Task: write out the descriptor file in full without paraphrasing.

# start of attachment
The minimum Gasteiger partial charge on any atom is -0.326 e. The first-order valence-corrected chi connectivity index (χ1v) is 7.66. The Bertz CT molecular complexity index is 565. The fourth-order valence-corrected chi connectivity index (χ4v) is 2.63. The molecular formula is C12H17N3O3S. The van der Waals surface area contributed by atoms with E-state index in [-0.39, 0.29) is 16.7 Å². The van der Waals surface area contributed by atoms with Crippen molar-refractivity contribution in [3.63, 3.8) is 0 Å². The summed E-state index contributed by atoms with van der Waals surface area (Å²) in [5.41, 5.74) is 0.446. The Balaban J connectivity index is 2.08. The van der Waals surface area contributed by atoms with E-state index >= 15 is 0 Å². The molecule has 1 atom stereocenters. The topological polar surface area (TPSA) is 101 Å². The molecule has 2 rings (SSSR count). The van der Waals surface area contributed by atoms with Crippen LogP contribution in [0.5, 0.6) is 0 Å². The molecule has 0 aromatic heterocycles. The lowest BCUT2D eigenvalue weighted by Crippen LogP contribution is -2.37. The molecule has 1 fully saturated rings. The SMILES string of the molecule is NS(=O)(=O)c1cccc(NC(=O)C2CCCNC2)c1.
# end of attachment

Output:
The minimum Gasteiger partial charge on any atom is -0.326 e. The first-order valence-corrected chi connectivity index (χ1v) is 7.66. The Bertz CT molecular complexity index is 565. The fourth-order valence-corrected chi connectivity index (χ4v) is 2.63. The molecular formula is C12H17N3O3S. The van der Waals surface area contributed by atoms with E-state index in [-0.39, 0.29) is 16.7 Å². The van der Waals surface area contributed by atoms with Crippen molar-refractivity contribution in [3.63, 3.8) is 0 Å². The summed E-state index contributed by atoms with van der Waals surface area (Å²) in [5.41, 5.74) is 0.446. The Balaban J connectivity index is 2.08. The van der Waals surface area contributed by atoms with E-state index >= 15 is 0 Å². The molecule has 1 atom stereocenters. The topological polar surface area (TPSA) is 101 Å². The molecule has 2 rings (SSSR count). The van der Waals surface area contributed by atoms with Crippen LogP contribution in [0.5, 0.6) is 0 Å². The molecule has 0 aromatic heterocycles. The lowest BCUT2D eigenvalue weighted by Crippen LogP contribution is -2.37. The molecule has 1 fully saturated rings. The SMILES string of the molecule is NS(=O)(=O)c1cccc(NC(=O)C2CCCNC2)c1.